Van Duyn

In Onondaga County, the Van Duyn Home and Hospital is one of the largest providers of long-term care. It’s a special case because it is a county-owned nursing home. As a public facility, it is more dependent on Medicaid reimbursements to provide care.

An increased need for long-term care is stretching Medicaid funds thin. At Van Duyn, Medicaid is the primary payer for 73 percent of residents.

At another large, local nursing home, Loretto Sedgwick, Medicaid is also the primary payer for a majority of residents. Because of this, Medicaid cuts will likely hit Van Duyn and Loretto harder than nursing homes with more residents who pay privately.

In the Van Duyn nursing home, the resident areas are homey. Wooden rocking chairs with floral-printed cushions line some areas of the hallways. Film posters of Audrey Hepburn and Paul Newman – iconic movie stars to the generation who make up most of the home’s residents – decorate the walls. Bubblegum machines pop up throughout the building for visiting children. Many residents can be found playing Keno and bingo or in the barber and beauty shops in Van Duyn.

Van Duyn was built in the 1970’s and the building’s design hasn’t been updated much since. “I call the area by the elevators ‘the cement jungle,’” says Maureen Cerniglia, nursing home administrator, with a laugh. She points out the building’s exposed cement walls and the “retro” nurse stations with their yellow Formica counters.

Most nursing homes have two rates: a private rate and a Medicaid rate. At Van Duyn, the private rate is $270 per day. The Medicaid rate is $175 per day.

If the state’s proposed cuts take effect, it will reduce Van Duyn’s funding by more than $2 million, Cerniglia estimates. The cuts will most likely result in staff reductions too, because 70 percent of Van Duyn’s operating revenue goes towards staff salaries. The administration has thought about switching to cheaper brands of equipment so staff cuts would be less drastic, Cerniglia says.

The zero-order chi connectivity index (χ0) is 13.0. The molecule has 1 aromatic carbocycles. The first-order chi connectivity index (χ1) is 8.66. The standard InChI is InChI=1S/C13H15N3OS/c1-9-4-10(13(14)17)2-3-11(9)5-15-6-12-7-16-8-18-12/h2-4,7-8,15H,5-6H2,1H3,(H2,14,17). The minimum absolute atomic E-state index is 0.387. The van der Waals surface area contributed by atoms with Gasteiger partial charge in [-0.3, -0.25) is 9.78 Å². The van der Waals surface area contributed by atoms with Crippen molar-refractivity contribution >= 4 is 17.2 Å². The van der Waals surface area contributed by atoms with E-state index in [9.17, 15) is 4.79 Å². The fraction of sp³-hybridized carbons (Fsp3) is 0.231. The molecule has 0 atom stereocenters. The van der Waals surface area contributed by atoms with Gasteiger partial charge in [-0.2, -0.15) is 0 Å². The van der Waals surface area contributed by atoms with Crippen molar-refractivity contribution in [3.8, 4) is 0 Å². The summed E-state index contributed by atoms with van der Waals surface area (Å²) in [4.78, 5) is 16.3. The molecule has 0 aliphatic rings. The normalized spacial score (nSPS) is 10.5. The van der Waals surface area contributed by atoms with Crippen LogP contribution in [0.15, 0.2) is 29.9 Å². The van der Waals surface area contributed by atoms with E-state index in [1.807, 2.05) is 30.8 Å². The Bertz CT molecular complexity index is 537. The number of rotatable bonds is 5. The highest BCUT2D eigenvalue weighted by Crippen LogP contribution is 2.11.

But either way, administrators at nursing homes face hard choices. “Basically, you have to decide between quality of care and your staff,” Cerniglia says. “If the changes go through as planned, it’s going to really hurt nursing homes.”


Solutions for the long-term care dilemma are complicated and expensive. Some advocates call for a move away from the larger institutionalized care in nursing homes. And other experts argue that younger people will need to anticipate their long-term care needs and buy insurance to pay for it in their old age or if they’re disabled.

For a move away from nursing homes, many advocates for long-term care would like to see more, smaller facilities. That would give long-term care recipients more choices. For example, Van Duyn has roughly 500 residents at any given time.

“A community facility might have the same number of residents as just one floor of Van Duyn,” Cerniglia says.

For younger people, private insurance is a possible remedy for Medicaid’s financial trouble, says Deborah Freund, political science professor at Syracuse University. “We might have to mandate long-term care insurance because we don’t have a tradition where families take care of elders instead of putting them in nursing homes,” Freund says.

If state legislators in Albany do make Medicaid cuts, the future of long-term care is unclear in the county, says Patrice Gile of Onondaga County’s budget office.

“If the cuts happen, that would have to come from local dollars somehow,” Gile says. “It’s not like the cost of caring for people in nursing homes goes away.”

In Syracuse, Norma Harwzinske cooked dinner for herself after getting home from her husband Stanley’s surgery. She answered phone calls from family and friends calling to ask how the surgery went. She doesn’t have time to worry about the future of Medicaid, she says. She’s glad it’s taking care of some of Stanley’s medical expenses now.

“I’m so thankful we have Medicaid coverage, because we knew this day was coming,” Norma says, “That he would require this kind of care.”

(Jamie Munks is a senior with dual majors in newspaper and political science.)